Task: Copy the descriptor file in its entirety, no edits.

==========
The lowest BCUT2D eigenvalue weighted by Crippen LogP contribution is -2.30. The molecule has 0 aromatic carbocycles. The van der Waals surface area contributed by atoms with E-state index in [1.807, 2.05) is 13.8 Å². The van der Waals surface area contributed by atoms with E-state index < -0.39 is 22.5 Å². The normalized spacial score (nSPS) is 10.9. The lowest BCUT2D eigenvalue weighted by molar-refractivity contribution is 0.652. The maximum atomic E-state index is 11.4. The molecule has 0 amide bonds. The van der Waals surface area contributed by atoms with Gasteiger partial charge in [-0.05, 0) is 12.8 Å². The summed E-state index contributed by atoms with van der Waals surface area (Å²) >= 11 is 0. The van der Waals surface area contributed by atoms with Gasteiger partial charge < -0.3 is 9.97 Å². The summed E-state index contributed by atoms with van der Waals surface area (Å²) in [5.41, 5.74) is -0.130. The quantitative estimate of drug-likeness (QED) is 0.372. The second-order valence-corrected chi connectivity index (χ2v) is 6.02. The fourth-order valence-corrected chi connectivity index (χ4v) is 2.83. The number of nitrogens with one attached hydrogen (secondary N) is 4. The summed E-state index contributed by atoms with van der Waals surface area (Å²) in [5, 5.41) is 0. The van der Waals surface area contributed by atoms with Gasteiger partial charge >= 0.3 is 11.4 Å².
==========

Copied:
The lowest BCUT2D eigenvalue weighted by Crippen LogP contribution is -2.30. The molecule has 0 aromatic carbocycles. The van der Waals surface area contributed by atoms with E-state index in [1.807, 2.05) is 13.8 Å². The van der Waals surface area contributed by atoms with E-state index < -0.39 is 22.5 Å². The normalized spacial score (nSPS) is 10.9. The lowest BCUT2D eigenvalue weighted by molar-refractivity contribution is 0.652. The maximum atomic E-state index is 11.4. The molecule has 0 amide bonds. The van der Waals surface area contributed by atoms with Gasteiger partial charge in [-0.05, 0) is 12.8 Å². The summed E-state index contributed by atoms with van der Waals surface area (Å²) >= 11 is 0. The van der Waals surface area contributed by atoms with Gasteiger partial charge < -0.3 is 9.97 Å². The summed E-state index contributed by atoms with van der Waals surface area (Å²) in [5.41, 5.74) is -0.130. The quantitative estimate of drug-likeness (QED) is 0.372. The second-order valence-corrected chi connectivity index (χ2v) is 6.02. The fourth-order valence-corrected chi connectivity index (χ4v) is 2.83. The number of nitrogens with one attached hydrogen (secondary N) is 4. The summed E-state index contributed by atoms with van der Waals surface area (Å²) in [5, 5.41) is 0. The van der Waals surface area contributed by atoms with Gasteiger partial charge >= 0.3 is 11.4 Å².